your next post thanks once again.

  2. Yvonne says:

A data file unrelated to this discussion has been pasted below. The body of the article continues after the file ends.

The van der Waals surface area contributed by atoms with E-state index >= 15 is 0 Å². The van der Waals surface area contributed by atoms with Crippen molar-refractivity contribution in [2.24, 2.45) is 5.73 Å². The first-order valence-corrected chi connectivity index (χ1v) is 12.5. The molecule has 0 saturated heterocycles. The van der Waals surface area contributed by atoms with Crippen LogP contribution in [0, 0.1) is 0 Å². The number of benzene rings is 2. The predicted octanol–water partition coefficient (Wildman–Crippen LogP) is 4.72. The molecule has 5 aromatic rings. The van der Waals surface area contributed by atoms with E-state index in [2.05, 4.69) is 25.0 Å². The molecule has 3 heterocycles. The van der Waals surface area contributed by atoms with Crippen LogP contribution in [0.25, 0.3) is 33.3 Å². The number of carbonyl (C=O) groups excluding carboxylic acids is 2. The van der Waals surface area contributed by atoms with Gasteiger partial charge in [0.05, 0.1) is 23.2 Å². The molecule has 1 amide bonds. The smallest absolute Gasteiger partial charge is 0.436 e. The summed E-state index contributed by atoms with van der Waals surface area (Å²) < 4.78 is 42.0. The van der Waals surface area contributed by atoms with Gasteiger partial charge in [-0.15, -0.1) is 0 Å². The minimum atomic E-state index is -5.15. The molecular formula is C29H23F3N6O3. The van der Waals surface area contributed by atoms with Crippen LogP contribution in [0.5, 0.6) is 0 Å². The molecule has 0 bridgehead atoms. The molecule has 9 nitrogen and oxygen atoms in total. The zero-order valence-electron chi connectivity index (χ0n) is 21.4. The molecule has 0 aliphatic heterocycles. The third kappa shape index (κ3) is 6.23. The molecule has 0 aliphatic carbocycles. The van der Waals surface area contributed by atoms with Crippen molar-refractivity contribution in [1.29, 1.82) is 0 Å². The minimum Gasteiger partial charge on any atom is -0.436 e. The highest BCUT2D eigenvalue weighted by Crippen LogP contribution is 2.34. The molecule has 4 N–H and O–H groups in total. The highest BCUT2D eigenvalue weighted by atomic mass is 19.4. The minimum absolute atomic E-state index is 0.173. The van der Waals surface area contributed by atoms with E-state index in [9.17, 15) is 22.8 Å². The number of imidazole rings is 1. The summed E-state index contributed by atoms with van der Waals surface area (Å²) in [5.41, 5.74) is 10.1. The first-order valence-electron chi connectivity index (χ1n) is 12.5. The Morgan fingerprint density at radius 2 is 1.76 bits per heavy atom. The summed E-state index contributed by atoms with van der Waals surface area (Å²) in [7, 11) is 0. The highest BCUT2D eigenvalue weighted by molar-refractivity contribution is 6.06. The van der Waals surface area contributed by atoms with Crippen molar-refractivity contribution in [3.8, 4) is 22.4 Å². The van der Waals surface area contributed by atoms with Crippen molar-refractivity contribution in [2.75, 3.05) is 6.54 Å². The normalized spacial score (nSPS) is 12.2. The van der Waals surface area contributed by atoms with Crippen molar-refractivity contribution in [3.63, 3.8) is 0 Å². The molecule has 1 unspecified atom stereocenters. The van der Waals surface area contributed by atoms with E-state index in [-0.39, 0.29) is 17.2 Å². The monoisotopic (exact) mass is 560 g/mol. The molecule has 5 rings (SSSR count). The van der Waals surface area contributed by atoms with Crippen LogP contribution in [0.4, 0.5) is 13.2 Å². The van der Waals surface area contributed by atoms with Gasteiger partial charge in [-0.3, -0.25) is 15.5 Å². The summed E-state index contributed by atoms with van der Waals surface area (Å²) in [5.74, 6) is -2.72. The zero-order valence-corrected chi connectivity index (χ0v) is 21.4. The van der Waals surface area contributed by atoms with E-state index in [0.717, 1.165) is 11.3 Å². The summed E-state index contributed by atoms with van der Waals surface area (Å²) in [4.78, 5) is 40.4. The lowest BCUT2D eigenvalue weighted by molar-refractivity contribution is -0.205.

This article makes it sound like these kids have very mild problems. Maybe it’s where I reside but there are ,unfortunately, a huge amount of “women” that use meth or ice during pregnancy here. I have five sons and 11 grandchildren. I have a 8 year old granddaughter that I have had since she was ten days old due to her meconium coming back positive for meth among other drugs. She has no parental contact, by their own choosing, but that is beyond the point I am trying to get to. The effects of meth on these kids is beyond anything I have EVER seen in my life. When she was born, I was there in the delivery room, I named her, they didn’t even have a name picked out. When she ended up in my custody ten days later, I was truly in denial and unprepared for what was to come. This child was and still is a hot mess. The doctors told me back then, “oh you don’t know what the effects will be as she grows, she may have learning disabilities, blah blah blah” was all I really heard. Denial, denial, denial. I told them “Oh, she’ll be fine!” Well, I thought so. To this point, she has severe learning disabilities, she wants to learn to read SO BADLY, and she can not do math to save her life, however, she does try. She can’t read, but she tries. There are no support groups for us grandparents raising meth grandchildren, and there needs to be!!! This child has 8 diagnoses at this point and I get no relief for a moment of free me time. She is a closet eater, and a hoarder besides her things that are diagnosed. She is on many prescriptions, for various things. She does have ADHD, and Attachment anxiety. She has so many diagnoses that I can’t even remember them all. She is the most beautiful child I’ve ever seen, much less had the pleasure to raise. She is very intelligent, yet she can’t read or write. She can barely write her name at a pre-K level. I wish I knew how to help her. Besides love her and nurture her. Any ideas would be greatly appreciated. No one that isn’t raising a special child, such as her beautiful self, I don’t think could understand! She is very very loving and also very very needy. I hate having to have her medicated but she is not ok non medicated. And neither am I. I need her to be medicated so I can even begin to deal with her behaviors. People need to WAKE UP and stress what this does to an in-utero baby. There needs to be more accurate studies so we, the parents raising these children, may know some of what to expect! One time she was eating pizza and I heard the window in the dining room break, and she said “I wanted Spot to have a piece of pizza” She is so loving and nurturing and means well, but the compulsivity is out there. Oh, and did I say I’m totally in Momma love with this sweet girl?!!! I totally am, I just wish there were help for these children besides meds. Like I said, any help or suggestions will be greatly appreciated. Thank you for reading!! ;)